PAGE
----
18 January 2016

We Shall Overcome

Me, heathen atheist, I only set foot in churches for weddings, funerals, and sightseeing. Yesterday morning, though, found me in pew 12 on the far left aisle, trying to be inconspicuous. The girl joined a youth choir earlier in the year, and it rehearses at a nearby Presbyterian church, and as a "thank you" the choir sings at a service once in a while. So I went, as designated driver and good sport.

Anyway, as I told the girl, part of knowing how to be a human is learning things about what other people do, like worship, especially if you yourself are not a worshipper. Going to church is a chance to experience the physicality of standing and sitting (and maybe kneeling), and to hear the susurrus of the "trespass against us", and to think about the call & response so often embedded in services. I secretly love singing hymns - it's a chance to exercise my sight singing chops. And yesterday there was a Ghanaian folk song included - so I got to think about the subtly non-Western rhythm and melody of that particular hymn.

But mostly what I was thinking about, in pew 12 on the left aisle, was Christianity. The people in that church yesterday were good, right-minded people, people with a social conscience, working on homeless outreach, looking for a new leader of the LGBT committee, praising the Iranian accord and that it resulted from diplomacy, not war. The sermon was given by a visitor, a white man who spoke well on white privilege, and on the slippery slope from complaisance to complicity. I was genuinely interested in what he had to say. And it made me wonder about the general state of American Christians. Is that church I was in yesterday something far on the lefty fringe? Because to me, we'd be a lot better off if there were more church-goers of that ilk. But what I hear about, the Christians who are making waves, are the bible thumping haters, the abortion foes, the Muslim demonizers and the refugee rejectors, Kim Davis and Jerry Falwell and their fellow close-minded mean-spirited right-wing-nuts.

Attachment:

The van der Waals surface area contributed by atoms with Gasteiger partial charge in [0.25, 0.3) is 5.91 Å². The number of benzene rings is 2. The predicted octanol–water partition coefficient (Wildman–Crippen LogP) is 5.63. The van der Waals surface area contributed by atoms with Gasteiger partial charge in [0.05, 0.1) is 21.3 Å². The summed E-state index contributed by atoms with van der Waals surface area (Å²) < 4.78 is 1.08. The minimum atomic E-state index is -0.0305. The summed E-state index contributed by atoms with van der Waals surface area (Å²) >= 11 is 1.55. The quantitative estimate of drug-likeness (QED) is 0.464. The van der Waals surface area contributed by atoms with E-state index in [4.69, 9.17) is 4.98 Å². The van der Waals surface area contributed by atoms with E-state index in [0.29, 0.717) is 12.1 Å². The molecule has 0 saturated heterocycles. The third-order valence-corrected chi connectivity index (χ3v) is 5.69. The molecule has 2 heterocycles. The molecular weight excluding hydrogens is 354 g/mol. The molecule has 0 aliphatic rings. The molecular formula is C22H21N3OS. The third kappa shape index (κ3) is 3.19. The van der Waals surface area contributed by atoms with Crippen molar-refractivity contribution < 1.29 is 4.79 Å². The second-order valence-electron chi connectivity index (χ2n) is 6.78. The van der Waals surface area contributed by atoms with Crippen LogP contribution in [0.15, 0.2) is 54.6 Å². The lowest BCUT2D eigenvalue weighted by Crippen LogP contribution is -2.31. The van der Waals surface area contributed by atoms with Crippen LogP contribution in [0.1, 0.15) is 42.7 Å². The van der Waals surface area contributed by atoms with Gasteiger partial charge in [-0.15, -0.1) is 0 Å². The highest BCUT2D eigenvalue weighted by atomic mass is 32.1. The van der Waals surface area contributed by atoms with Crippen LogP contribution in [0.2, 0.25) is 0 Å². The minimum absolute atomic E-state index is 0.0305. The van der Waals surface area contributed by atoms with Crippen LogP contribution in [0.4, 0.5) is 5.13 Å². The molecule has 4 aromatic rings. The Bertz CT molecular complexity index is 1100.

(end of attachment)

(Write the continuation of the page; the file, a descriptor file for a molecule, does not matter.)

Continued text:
I can't begin to unpack this. But like I told my kid, the more you know, the better able you are to understand where someone else is coming from. Right? So I googled "christians in america" and ended up reading an interesting piece called "Are We Finally Witnessing The Death Of Christianity In America?".

The state of America is dismaying. But even so, the glass-half-full part of me wants to think that sanity will prevail and that we shall overcome.

Let's work together, let's have peace one day.


Jocelyn said...

I have seen and known Christians make me believe in the power of Christianity. I have seen and known Christians who have turned me off Christianity.

It's sort of like people are going to prove to be people, no matter how they categorize themselves.

(fantastic post)

Anonymous said...

Part of learning to be human. I love that.

-- Jennifer

Julia said...

I tend to think that the Christians one reads about and the Christians whose hearts one knows are often different species.

Love you, my athiest friend.